THE burial of Zanu-PF National Consultative Assembly member and national hero Cde Velaphi Misheck Ncube (82), who died last week, is slated for Thursday at the National Heroes’ Acre.
Family spokesperson Retired Assistant Commissioner Claydon Seulah yesterday said the provisional burial date was subject to confirmation after consultations with the Government.
“Tentatively we’re planning to have all the funeral services done here in Bulawayo before his body is flown to Harare on Wednesday evening in preparation for burial at the National Heroes’ Acre on Thursday,” said Rtd Asst Comm Seulah.
Cde Ncube’s widow, Margaret, who is also into politics and is secretary for information and publicity for J.W. Msika District, thanked President Mnangagwa for the honour bestowed upon her husband.
“We appreciate the honour that has been bestowed on my husband, which is well-deserved because he worked hard for the country during and after independence. Because of the love he had for his country, he joined politics at a young age and never turned back until the time of his death.
“We have lost our pillar of strength, who taught us the meaning of peace and love and made all of us better people. He always reminded his children to be responsible people,” said Cde Ncube.
She said her husband had been in and out of hospital from 2016 due to diabetes.
Cde Ncube’s son, Mr Zifiso Masiye, described his father as a rare character, an epitome of principles and absolute humility.
“He had strong values of ubuntu and was a powerful unifier. He achieved so much in terms of liberating the country and bringing people together. Some people don’t know him because he was a humble man. He never stood on top of a mountain to shout out who he was. We learnt a lot from him as a family. He taught us good values, how to be courageous and to forgive,” said Mr Masiye.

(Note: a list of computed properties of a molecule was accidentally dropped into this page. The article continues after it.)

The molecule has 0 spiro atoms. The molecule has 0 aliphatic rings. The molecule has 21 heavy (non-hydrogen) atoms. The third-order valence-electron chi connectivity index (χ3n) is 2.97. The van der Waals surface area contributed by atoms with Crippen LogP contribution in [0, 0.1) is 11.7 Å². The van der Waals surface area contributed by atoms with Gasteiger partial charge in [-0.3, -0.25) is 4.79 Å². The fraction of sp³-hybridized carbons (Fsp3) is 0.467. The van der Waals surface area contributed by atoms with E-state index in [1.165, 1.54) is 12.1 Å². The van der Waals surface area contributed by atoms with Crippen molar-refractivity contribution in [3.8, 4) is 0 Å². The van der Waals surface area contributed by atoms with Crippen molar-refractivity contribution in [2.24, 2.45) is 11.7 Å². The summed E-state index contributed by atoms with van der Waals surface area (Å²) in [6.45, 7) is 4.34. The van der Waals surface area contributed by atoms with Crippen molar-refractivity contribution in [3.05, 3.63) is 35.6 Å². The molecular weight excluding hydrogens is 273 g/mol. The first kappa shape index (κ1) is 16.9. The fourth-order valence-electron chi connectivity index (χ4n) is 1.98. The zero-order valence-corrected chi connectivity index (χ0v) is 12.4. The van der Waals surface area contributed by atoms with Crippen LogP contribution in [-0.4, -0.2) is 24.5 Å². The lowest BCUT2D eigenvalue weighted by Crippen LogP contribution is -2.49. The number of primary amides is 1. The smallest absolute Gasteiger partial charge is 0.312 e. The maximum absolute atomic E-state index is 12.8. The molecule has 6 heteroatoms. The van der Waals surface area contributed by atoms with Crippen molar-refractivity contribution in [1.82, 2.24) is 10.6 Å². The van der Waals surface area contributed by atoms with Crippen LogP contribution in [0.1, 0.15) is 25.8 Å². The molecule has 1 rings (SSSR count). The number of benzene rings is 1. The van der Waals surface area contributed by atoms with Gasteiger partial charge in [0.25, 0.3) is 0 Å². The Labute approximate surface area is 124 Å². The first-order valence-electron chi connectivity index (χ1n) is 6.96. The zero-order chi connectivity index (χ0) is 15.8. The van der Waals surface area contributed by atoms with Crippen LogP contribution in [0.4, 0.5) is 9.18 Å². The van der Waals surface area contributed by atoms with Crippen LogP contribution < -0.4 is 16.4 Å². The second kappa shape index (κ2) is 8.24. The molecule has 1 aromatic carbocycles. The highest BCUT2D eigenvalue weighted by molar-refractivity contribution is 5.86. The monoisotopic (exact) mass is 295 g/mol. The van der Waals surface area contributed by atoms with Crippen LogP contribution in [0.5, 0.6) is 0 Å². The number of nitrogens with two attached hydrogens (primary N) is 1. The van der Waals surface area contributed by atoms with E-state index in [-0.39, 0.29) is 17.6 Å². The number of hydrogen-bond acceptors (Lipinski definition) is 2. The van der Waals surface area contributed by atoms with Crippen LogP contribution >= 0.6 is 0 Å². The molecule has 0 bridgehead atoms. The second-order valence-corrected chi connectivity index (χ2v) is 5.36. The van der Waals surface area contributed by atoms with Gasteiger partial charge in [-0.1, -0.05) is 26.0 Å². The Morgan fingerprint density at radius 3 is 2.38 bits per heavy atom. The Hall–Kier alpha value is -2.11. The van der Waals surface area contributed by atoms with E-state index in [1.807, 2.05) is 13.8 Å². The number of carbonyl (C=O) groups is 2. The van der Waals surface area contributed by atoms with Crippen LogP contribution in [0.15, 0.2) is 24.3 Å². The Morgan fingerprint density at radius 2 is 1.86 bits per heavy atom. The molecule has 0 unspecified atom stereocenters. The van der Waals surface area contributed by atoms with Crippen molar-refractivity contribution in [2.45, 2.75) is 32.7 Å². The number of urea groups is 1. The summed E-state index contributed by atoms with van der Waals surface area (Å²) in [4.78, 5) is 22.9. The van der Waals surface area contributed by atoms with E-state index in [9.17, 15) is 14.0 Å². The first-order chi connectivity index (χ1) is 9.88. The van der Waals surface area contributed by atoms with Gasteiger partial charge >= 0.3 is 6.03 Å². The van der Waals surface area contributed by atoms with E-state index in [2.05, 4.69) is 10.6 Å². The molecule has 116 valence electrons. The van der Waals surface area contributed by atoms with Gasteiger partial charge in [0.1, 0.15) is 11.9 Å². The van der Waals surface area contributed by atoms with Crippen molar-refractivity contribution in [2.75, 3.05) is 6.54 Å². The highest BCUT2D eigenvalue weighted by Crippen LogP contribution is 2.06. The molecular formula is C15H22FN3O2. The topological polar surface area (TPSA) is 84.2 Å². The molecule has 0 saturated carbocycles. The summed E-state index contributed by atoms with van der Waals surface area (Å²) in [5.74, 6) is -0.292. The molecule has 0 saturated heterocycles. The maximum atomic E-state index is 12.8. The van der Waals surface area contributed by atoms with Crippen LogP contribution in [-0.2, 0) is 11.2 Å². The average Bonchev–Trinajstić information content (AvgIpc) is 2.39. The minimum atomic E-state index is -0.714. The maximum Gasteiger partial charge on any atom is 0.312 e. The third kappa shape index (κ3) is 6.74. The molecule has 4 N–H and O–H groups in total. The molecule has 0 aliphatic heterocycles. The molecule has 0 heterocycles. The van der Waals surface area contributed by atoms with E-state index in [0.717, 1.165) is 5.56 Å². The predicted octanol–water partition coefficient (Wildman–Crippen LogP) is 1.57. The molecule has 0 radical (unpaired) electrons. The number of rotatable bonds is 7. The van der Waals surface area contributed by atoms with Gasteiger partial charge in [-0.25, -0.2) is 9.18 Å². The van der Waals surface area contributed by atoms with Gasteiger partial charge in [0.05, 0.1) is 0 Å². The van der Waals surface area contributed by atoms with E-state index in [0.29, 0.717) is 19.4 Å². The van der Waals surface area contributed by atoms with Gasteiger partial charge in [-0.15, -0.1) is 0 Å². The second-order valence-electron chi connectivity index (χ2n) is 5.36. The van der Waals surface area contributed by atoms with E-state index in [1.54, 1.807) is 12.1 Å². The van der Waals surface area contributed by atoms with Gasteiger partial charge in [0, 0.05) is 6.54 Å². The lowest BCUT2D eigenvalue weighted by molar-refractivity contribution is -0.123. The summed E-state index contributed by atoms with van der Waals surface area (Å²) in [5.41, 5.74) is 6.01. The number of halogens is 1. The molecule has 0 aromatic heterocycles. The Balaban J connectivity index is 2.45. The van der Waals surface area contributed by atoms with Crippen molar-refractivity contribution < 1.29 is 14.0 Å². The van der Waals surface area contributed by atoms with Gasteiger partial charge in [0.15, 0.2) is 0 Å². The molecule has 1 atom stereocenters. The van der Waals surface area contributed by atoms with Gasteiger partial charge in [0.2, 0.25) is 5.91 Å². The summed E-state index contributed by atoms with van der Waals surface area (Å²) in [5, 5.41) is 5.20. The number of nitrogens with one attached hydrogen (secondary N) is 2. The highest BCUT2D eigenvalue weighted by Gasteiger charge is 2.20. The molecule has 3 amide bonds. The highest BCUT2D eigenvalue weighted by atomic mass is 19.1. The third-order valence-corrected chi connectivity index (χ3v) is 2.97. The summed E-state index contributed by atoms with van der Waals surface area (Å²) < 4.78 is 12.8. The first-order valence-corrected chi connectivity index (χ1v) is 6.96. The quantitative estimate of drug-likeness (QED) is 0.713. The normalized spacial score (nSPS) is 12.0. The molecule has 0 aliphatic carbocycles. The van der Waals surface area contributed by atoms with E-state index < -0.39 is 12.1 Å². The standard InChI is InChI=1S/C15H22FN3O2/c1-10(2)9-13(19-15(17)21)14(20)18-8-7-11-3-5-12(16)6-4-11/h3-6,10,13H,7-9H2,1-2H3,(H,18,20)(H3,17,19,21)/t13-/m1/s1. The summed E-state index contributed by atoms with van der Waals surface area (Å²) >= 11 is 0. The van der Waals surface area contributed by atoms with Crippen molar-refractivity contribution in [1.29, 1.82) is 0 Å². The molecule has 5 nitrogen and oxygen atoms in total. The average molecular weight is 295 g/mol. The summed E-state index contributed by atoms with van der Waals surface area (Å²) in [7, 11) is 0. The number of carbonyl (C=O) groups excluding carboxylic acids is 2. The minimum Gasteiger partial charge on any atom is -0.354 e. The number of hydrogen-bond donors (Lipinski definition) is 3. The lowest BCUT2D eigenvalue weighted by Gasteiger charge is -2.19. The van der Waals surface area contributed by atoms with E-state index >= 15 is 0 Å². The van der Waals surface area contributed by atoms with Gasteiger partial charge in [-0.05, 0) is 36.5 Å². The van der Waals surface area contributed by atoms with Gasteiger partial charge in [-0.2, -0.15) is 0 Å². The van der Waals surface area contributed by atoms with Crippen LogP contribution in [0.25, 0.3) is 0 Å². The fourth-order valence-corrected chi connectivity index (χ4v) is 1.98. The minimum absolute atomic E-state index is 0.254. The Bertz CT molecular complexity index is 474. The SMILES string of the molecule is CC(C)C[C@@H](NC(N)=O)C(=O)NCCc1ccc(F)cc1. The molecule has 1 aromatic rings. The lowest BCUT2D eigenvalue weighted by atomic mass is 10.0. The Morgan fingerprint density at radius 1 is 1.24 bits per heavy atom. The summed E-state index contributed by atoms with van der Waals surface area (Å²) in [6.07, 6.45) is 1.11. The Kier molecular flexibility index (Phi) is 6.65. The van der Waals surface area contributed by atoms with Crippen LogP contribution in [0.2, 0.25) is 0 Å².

He said his father was slapped left, right and centre by the white regime and his own brothers after independence but he never complained.
“This is what we call humility. We used to question why he was not as wealthy as some of his colleagues who he worked with and he would say it’s not what he fought for.
“He fought for the people of Zimbabwe not to line his pockets. He was a patient man who was always ready to eat last and keen to help the needy,” he said.
Mr Masiye, who is not Cde Ncube’s biological son, said he never felt less of a Velaphi because of the love he received from his father and siblings.
“He made sure everything was shared equally and I never remembered my own surname. I’m actually writing a book about my life and how this man made me what I am today,” said Mr Masiye.
Cde Ncube died at the United Bulawayo Hospitals. He was one of the pioneer freedom fighters under the Zimbabwe People’s Revolutionary Army (Zipra).
Cde Ncube joined the liberation struggle in the early 1960s. He was among the first “Group of 12” to undertake military training in Egypt in 1962.
In 1966, he and his colleagues took advantage of the political instability in the Congo where they raided the Congolese rebels, poisoned them before looting their weapons. His mission led to the first smuggling of weapons into Southern Rhodesia.
He also served a jail term for his activities at Grey Prison, now known as Bulawayo Prison.
The national hero leaves behind his wife Margaret, nine children, 16 grandchildren and two great grand children.
Mourners are gathered at 70590 Lobengula West in Bulawayo.